There’s no greater proof of this generation’s narcissism than its fabrication of imaginary “haters” to make it feel more important.
A whole segment of music and culture submit to this ridiculous ideal: That someone is out there, and that someone hates us for simply being so awesome. Artists like Kanye West have carved a sizable niche from the music market based on this assumption. Their pointed lyrical message to all the haters resonates with the cultural masses. “These envious faceless hordes can’t just be happy for my success…Haters!”
But I doubt it. I don’t doubt that you’re awesome (I’m sure your mom believes you are), but I doubt that someone literally despises you for being you. Or “doing you.” Or however those cool kids say it.
I’ve taught and coached high school age youth for a few years now and nothing is more ingrained in their combative psyche than the prospect of their own personal mythical mass of haters. Having “haters” brings a level of street cred. These hate groups are scheming against them at school, fronting them at the mall, and subtweeting them on Twitter. Those #oomfs are always up to something. Apparently, it’s a full-time occupation being a playa hata.
Kids used to have imaginary friends. Now they have imaginary haters.
Here’s a revelation: All these mean folks probably aren’t “hating” on us. I bet, for the most part, they’re just being people. They’re having a terrible day, they’re busy, they’re self-absorbed, or they may not even know we exist. They may simply have never been taught basic manners or social skills. But it’s doubtful they are preoccupied with all-consuming hatred towards us. That angry glare they were giving was probably directed inward at a bad memory, not at what we were wearing.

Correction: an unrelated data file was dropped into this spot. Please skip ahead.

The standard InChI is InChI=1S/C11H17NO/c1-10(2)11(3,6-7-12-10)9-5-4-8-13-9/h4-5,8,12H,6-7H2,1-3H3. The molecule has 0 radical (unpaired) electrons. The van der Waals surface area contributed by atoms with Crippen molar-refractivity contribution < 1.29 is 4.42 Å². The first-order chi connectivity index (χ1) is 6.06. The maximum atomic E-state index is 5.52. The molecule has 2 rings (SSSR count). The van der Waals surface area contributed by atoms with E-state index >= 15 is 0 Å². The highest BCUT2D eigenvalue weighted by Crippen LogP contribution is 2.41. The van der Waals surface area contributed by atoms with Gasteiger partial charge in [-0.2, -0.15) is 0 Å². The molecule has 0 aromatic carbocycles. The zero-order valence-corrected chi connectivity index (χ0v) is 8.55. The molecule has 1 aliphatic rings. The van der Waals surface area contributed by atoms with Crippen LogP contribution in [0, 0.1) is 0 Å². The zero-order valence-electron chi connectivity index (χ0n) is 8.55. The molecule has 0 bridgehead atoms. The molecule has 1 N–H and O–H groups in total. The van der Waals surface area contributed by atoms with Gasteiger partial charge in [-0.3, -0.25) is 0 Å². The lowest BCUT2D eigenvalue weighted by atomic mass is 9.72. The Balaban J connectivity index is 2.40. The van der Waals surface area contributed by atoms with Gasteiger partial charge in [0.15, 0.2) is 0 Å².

Believe it or not: The world and its hatred doesn’t revolve around us and our awesomeness.
People just don’t hate much anymore. At least not in the red-faced loathing sense. That requires too much passion. Too much emotional investment. To really hate something, we have to actually care first.
The hatred we’re more likely to experience, and express, is the hatred of shrugging neglect. We’re apathetic slackers with other people’s lives. With souls. With images of God with interesting stories and deep hurts and unique gifts.
We hate with pitiful indifference when we don’t treat humans as humans. As truly unique and truly interesting. As fellow bearers of an immortal flame housed in fading tents. That Imago Dei is still deeply loved and cherished by the original One who created it. They’re worth time and conversations and coffee and eye contact.
So in a sense
let’s not accept the desperate narcissistic cultural stance of being “hated” on either.